Starved of their usual food source, I think I managed to kill off most of my unhealthy sugar-loving bacteria.
I had a few days of headaches, which I like to imagine was the starving bacteria sending increasingly desperate signals for food. Like a cruel despot, I ignored them.
Since then, I haven’t had a problem with sugar. I don’t use willpower to avoid chocolate or biscuits, I just don’t fancy eating them.
I can eat sweet things in moderation. Nothing bad happens when I eat a bit of Christmas pudding. But, in general, I simply find sweet things ‘a bit much’.
This isn’t about me and my personal preferences. This is my gut bacteria dictating to me the foods they need to stay alive. It just happens that I’ve killed all the ones that loved me scoffing six bowls of Christmas pudding and twenty-seven mince pies.
And I don’t think I’m special. I think this approach is available to other people.
I find gut science to be very optimistic. Every time you put something into your mouth is an opportunity for change.
Your gut biome can respond to changes in diet within hours, not weeks or months. So whatever you eat today directly affects what you will want to eat tomorrow (maybe).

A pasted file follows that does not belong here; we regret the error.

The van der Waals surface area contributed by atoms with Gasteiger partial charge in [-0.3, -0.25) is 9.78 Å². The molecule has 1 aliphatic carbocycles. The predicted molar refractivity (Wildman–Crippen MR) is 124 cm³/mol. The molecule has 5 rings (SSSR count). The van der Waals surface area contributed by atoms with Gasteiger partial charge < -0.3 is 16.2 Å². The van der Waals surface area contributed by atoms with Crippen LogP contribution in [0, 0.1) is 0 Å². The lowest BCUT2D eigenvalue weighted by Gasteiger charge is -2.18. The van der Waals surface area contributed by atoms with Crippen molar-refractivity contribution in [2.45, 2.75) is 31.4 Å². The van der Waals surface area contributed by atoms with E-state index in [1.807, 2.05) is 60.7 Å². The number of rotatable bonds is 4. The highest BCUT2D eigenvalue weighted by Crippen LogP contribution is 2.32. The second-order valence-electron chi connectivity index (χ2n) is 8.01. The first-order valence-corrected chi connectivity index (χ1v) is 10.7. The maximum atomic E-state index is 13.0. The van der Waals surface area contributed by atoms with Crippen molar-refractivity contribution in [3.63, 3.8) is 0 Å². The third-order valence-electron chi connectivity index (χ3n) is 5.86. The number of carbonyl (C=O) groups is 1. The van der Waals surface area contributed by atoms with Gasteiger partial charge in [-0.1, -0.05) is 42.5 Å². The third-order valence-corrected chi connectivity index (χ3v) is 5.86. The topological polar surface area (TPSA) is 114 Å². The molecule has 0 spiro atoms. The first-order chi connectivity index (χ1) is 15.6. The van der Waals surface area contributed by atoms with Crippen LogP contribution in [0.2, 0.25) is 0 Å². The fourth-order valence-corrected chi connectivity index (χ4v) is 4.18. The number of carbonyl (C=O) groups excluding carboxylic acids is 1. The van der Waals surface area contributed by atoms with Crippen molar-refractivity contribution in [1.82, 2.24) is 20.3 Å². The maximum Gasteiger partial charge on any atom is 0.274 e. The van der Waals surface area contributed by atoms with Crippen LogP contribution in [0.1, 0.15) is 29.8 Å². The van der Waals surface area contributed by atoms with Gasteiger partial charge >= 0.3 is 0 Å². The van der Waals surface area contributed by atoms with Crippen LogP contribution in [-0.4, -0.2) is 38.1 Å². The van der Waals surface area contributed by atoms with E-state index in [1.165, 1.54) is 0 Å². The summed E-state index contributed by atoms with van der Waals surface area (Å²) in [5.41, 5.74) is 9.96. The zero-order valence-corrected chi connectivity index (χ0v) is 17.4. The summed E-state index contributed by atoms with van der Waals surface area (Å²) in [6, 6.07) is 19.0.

Yes, it might take willpower to make the initial change: the bacteria in your stomach don’t want to be starved to death and will put up a fight, but I think we are mistaken to believe that maintaining our new healthy diet will always need willpower.
After the headaches (which only reassured me that I was doing the right thing), I don’t think I needed willpower to keep to my sugar-free diet for more than a week.
What I think is needed instead is an understanding of how our microbiota, gut and brain work together and how we can use this nascent science to give ourselves the best possible chance of eating the healthy diet we want.
Your mileage will vary.
Perhaps my 3-month sugar fast was excessive or maybe I was lucky and my gut responded better than most would. Who knows? You’ll have to see what works for you.